It’s like the excitement just before Christmas, only without the tinsel and fairy lights that don’t work anymore.
For gamers, anticipation has been building and this week it is finally time to get at those presents under the tree.
From Tuesday, people will be unboxing the latest Xboxes (if they managed to get a pre-order in on time) – with new PlayStations following just days later.
It’s a big moment, not only because there are new experiences to look forward to, but because it’s a taste of what the future holds.
Microsoft and Sony executives always say in interviews that it’s not a competition between the two – and get frustrated sometimes if you ask them about it.
But in reality, gamers compare them all the time, and so does everyone in the industry.
With most people not having enough cash to buy two new consoles this month, they’re facing a choice – which one to buy?
Who won last time around?
PlayStation heads into this new era of gaming having come out top in the previous generation.
Sony’s PS4 significantly outsold rival Microsoft’s Xbox One.
When it was first released, the PS4 focused solely on becoming a hub for gaming. Slogans such as “4 The Players” made it pretty obvious the machine was all about gaming.
Meanwhile, the Xbox One team was spending a lot of energy on advertising its broader offering including the Kinect camera and live television capabilities.
At the start , the Xbox One limited which older titles you could access on the console as well – this turned many gamers off.
Nintendo’s console at the time, the Wii U, also failed to capture the public’s imagination.
With a competitive price tag and a conveyor belt of exclusive games, PlayStation took an early lead and sales kept rising.
What can we expect this time?
This time, Microsoft and Sony are offering different visions for the future of gaming.
Xbox has certainly learned lessons from its 2013 Xbox One launch.
It is making its new machines very gamer-friendly and focusing less on all the other things a console can offer.
Microsoft is also going big on its Netflix-like subscription service Game Pass – offering gamers access to more titles than you can shake a stick at for a monthly fee.
However, don’t expect a big blockbuster exclusive to convince you to part with your cash on day one. Game Pass is made up mainly of experiences that are available already.
The latest Halo game, which was supposed to be a launch title, has been delayed.
Meanwhile, Sony is following a similar strategy that worked for it in 2013, selling discs and downloads for premium prices.
But at launch, it will not have a brand-new exclusive blockbuster game ready either – although an updated Spider-Man adventure featuring Miles Morales will appeal to some.
What about the hardware?
Sony argues that “generations matter”, and so the PS5 is very different to the previous devices in its look and feel.
A step up in graphical capability compared to the current generation and almost instant loading times are the first thing that jump out when you turn on the console for the first time.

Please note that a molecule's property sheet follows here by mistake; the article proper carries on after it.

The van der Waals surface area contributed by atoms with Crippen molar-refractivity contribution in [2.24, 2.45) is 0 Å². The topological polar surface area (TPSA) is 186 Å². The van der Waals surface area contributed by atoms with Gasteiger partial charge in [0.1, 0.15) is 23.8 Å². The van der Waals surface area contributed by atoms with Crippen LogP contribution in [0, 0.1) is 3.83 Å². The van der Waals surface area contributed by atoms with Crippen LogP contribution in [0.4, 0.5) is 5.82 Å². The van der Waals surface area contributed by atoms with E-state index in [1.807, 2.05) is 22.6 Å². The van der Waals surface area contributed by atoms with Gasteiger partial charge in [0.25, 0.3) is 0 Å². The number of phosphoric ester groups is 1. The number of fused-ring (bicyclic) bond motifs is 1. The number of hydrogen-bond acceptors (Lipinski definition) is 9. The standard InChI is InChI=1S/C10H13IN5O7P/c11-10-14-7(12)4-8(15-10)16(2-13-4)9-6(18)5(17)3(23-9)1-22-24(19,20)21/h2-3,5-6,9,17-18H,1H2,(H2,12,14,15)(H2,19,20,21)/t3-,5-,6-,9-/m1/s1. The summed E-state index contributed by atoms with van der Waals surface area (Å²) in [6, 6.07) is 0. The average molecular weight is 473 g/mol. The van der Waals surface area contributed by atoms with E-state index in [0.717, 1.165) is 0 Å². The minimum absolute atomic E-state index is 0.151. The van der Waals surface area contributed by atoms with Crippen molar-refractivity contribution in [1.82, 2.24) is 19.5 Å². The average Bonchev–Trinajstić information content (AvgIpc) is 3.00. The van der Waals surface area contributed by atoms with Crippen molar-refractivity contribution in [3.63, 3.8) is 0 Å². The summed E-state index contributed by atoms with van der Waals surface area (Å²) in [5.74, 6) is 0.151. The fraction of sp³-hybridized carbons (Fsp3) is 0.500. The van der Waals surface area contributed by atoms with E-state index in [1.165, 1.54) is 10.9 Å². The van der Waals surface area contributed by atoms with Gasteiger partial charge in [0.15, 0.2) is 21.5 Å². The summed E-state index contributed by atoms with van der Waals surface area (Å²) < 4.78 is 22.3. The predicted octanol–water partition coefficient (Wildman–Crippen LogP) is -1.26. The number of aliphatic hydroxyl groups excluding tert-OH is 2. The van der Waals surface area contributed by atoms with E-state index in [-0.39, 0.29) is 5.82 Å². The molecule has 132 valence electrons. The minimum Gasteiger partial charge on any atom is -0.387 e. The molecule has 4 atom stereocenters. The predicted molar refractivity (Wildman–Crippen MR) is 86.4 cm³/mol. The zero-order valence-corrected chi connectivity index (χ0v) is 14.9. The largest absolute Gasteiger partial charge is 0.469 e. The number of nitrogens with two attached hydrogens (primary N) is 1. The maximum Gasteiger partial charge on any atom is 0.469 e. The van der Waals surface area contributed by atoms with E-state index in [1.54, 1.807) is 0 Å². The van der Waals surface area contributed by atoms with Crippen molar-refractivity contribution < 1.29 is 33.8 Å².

Bosses are also promising their new DualSense controller will make players experience games in ways they have never before, by adding more realistic and dynamic vibration to complement what is happening on screen.
Microsoft wants its latest machines to be part of its “family” of consoles.
It has a vision similar to how Apple approaches the iPhone – each device has slightly different capabilities but they’re all still compatible with each other and run the same apps.
The Series X is being promoted as the most powerful console on the market – for those interested in the best graphics and performance.
And its digital-only little brother, the Series S, is offering next-generation gaming for less than the cost of a Nintendo Switch (albeit with lower performance capabilities than the Series X).
The flagship PS5 and Xbox Series X consoles will make a significant dent in your wallet – and your living room too.
The devices are huge compared to the previous generation – and each one will set you back around £450.
Despite the expensive price-tags, these are more subtle upgrades compared to previous generational changes.
However, both companies are confident there’s still a compelling case for gamers to get their wallets out.
Both Jim Ryan, the boss of PlayStation, and Phil Spencer of Xbox spoke to the BBC for
Mr Ryan said the PS5 was “a quantum leap forward compared to the previous generation”.
Mr Spencer said gamers would see “a real difference in the speed and feel of your games, and I’m looking forward for people to experience it”.
Strong presales of both systems suggest their confidence is well-placed, although analysts suggest the PS5 may continue its lead from the previous generation.
The consultancy Ampere Analysis expects sales of 13.5 million Xbox Series X and S consoles by the end of 2021, and 17.9 million PS5s.
Of course, hardware is only half the story.
“Xbox Game Pass has become increasingly important to Microsoft’s competitive positioning,” said Piers Harding-Rolls from Ampere Analysis.
“Sony does not currently have an adequate competitive response to Xbox Game Pass.”
The Xbox Series X is released on Tuesday 10 November. The PS5 is released in the some countries including the US and Japan on 12 November, with a global release the following week.
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